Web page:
After the Chip Player and Click disappointments, and amidst the general boredom of running his import/export company, Christian decided that instead of chasing after the perfect business idea, he would follow his heart. He would build his dream car. Christian understood that it was virtually impossible and that many had failed before him. But to him, it was a mission – to create the perfect car with no compromises, no limits, and no fear of failure.
Like many young men, Christian von Koenigsegg was fascinated by machinery as a boy. Like many young men, he even went so far as to dream about creating his perfect sports car. In stark contrast to the rest of us, Christian actually went ahead and turned that dream into reality – at just 22 years of age.
With extraordinary determination and vision, Christian explored the limits of both technology and innovation to create the Supercar of his dreams – the Koenigsegg CC. The Koenigsegg CC was the manifestation of a dream and its successful completion gave Christian the courage to continue, and to share his quest for perfection with others. Thus, the car company that bears his name was born.
In the year 1994 the Koenigsegg project was launched. The parameters for the supercar were established quickly. It had to be a two-seater, mid-engine construction with a detachable and storable hard top. A network was developed, made up of skilled designers and engineers with connections both to the Swedish car industry and associated institutions.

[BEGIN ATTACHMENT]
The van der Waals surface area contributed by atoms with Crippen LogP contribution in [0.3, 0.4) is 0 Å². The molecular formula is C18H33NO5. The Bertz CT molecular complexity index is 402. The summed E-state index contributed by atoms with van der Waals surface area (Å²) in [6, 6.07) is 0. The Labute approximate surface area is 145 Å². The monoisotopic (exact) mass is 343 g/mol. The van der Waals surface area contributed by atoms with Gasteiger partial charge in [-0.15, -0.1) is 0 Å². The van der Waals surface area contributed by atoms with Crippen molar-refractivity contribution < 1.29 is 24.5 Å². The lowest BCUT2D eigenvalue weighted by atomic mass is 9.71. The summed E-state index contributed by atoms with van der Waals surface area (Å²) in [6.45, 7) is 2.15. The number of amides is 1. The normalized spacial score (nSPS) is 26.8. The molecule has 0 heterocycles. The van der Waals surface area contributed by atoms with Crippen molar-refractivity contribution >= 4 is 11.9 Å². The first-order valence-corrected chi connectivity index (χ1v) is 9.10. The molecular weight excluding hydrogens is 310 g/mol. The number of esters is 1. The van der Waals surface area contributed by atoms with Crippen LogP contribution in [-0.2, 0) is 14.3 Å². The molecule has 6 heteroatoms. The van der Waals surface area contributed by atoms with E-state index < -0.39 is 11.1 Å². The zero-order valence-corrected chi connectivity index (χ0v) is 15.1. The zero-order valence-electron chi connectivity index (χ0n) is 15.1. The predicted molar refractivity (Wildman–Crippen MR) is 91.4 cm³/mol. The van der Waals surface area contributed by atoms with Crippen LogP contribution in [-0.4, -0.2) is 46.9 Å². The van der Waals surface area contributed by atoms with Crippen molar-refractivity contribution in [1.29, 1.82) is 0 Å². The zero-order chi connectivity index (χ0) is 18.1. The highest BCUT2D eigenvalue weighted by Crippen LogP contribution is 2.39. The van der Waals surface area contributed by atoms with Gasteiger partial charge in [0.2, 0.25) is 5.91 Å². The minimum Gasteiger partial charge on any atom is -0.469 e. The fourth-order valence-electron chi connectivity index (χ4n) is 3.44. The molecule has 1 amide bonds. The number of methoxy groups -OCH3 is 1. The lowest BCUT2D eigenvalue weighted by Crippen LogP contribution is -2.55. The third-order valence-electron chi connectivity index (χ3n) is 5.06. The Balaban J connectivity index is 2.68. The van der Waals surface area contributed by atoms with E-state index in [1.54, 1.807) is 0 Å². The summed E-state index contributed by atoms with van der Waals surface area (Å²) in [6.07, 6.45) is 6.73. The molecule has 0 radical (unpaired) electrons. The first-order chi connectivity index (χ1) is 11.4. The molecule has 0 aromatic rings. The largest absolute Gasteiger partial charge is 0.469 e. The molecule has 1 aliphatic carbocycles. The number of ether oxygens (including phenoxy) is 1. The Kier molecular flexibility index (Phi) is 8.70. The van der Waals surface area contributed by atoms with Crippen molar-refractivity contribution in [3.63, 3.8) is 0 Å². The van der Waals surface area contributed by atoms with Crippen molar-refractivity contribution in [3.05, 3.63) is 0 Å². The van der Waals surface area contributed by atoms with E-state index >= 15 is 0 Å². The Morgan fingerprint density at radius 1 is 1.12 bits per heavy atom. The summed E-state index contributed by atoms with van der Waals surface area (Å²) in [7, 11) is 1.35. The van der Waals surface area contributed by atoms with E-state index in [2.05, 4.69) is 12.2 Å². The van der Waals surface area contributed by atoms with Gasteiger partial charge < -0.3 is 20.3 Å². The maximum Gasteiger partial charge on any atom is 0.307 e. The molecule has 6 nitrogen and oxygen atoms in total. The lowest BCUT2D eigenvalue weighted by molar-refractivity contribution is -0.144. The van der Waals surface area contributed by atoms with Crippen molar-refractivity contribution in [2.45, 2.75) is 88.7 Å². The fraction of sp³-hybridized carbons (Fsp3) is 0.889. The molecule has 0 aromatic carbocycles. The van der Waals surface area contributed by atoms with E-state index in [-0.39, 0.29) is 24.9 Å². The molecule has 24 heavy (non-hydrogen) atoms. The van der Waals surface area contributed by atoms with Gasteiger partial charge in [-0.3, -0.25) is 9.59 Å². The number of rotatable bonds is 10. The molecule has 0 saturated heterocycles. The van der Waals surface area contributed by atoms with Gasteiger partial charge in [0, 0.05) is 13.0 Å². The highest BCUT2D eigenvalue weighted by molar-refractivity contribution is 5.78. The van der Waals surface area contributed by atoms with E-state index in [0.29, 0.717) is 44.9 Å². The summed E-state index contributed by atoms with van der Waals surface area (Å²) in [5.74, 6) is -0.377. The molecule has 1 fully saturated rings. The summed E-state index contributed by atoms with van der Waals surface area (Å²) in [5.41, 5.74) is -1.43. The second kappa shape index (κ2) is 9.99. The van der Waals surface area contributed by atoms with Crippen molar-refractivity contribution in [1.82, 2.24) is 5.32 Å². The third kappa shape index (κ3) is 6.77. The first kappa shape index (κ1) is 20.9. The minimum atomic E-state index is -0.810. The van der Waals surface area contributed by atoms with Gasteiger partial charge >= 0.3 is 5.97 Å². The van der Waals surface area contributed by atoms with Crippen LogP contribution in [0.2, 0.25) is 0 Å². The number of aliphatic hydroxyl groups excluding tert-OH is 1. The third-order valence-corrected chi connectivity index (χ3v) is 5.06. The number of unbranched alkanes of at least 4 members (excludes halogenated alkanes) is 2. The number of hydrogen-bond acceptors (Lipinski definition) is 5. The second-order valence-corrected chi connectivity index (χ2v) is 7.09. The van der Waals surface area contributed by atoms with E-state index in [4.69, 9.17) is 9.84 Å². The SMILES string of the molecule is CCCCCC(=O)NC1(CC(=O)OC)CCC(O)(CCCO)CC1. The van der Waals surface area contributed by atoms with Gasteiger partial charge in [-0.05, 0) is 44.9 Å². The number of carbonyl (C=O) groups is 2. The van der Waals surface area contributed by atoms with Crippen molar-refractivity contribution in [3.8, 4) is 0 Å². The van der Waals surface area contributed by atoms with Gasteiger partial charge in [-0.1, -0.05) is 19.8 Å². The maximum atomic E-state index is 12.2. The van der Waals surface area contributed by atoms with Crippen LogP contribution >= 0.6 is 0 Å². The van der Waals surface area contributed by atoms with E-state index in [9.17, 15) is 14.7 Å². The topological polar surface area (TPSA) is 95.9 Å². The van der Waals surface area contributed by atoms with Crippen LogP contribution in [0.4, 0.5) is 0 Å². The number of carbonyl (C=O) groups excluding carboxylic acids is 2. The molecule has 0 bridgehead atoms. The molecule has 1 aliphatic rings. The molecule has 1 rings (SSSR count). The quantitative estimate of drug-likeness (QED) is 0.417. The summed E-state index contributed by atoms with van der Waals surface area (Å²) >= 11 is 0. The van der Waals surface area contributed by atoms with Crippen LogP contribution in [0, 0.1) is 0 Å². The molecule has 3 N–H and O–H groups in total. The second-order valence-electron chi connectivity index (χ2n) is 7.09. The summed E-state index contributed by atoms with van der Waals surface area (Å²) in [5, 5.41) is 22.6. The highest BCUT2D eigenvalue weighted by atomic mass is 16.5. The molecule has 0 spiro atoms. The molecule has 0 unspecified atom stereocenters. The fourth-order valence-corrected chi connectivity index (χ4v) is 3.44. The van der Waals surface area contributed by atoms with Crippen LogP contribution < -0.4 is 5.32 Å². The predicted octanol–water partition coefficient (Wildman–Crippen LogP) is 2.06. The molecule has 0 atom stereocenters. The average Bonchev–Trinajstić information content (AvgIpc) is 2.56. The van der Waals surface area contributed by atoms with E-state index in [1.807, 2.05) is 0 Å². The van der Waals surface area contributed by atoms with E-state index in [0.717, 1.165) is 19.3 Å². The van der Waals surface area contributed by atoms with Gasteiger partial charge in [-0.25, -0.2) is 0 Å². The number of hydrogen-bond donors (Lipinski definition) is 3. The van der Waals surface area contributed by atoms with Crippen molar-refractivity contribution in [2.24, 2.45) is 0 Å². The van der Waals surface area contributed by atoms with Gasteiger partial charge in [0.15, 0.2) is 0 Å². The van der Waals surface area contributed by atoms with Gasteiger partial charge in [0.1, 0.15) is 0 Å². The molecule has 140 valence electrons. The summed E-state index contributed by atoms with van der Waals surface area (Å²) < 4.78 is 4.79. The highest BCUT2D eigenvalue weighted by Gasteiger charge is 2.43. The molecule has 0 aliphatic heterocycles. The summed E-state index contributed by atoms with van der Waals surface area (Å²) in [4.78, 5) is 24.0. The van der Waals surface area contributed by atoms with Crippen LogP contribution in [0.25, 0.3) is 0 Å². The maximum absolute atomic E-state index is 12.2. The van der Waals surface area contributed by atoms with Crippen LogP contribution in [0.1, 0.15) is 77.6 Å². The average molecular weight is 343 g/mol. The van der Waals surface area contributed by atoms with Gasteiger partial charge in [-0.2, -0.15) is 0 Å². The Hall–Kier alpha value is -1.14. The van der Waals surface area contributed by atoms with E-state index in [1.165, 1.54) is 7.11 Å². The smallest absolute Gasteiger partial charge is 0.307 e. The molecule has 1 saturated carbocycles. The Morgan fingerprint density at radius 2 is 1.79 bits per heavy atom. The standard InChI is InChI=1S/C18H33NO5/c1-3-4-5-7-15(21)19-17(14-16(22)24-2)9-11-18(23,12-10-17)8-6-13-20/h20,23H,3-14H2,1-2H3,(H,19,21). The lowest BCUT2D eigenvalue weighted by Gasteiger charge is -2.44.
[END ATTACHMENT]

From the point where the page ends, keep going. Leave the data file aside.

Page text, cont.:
Christian made the first outline of the car on the 12 of August 1994, the day he decided to start his life-long venture. These drawings laid the foundation for all Koenigsegg cars - short overhangs, wrap around windscreen, large side air intakes, mid engine layout, and a detachable hard top. Today, more than 15 years after it was first built, the car still drives perfectly.
Koenigsegg moved into new premises in Olofström, southern Sweden in 1995. The development and production of the first prototype was initiated. The newly assembled Koenigsegg team made an extraordinary effort and in just eighteen months, a fully operational prototype was ready for media promotion and evaluation.
In 1996 exhaustive testing of the prototype was done on racetracks, public roads and in the Volvo wind tunnel. Among the world-renowned racecar drivers to test the prototype were Picko Troberg, Calle Rosenblad and Rickard Rydell. They were all amazed by the car’s outstanding performance. The concept had been proved to work. It was then time to introduce the concept to prospective buyers.
In 1997 the Koenigsegg CC prototype was shown at the Cannes Film Festival, to resounding acclaim. The satisfactory test results and the subsequent media coverage in Cannes enabled the company to move forward and start working on a finished, production-ready model. Maintaining the concept used in the original prototype, the chassis was modified to include a carbonfiber monocoque. Also a unique module system was also developed so the car could be configured to different setups.
The Koenigsegg team worked at full speed on the specified production model. The car was put through 57 different tests in order to comply with various international certification regulations. The Koenigsegg Company maintained a low profile with regards to the media. All efforts were focused on perfecting the final product. An ideal new facility was purchased near Angelholm, in southern Sweden, and the construction of a full production infrastructure began.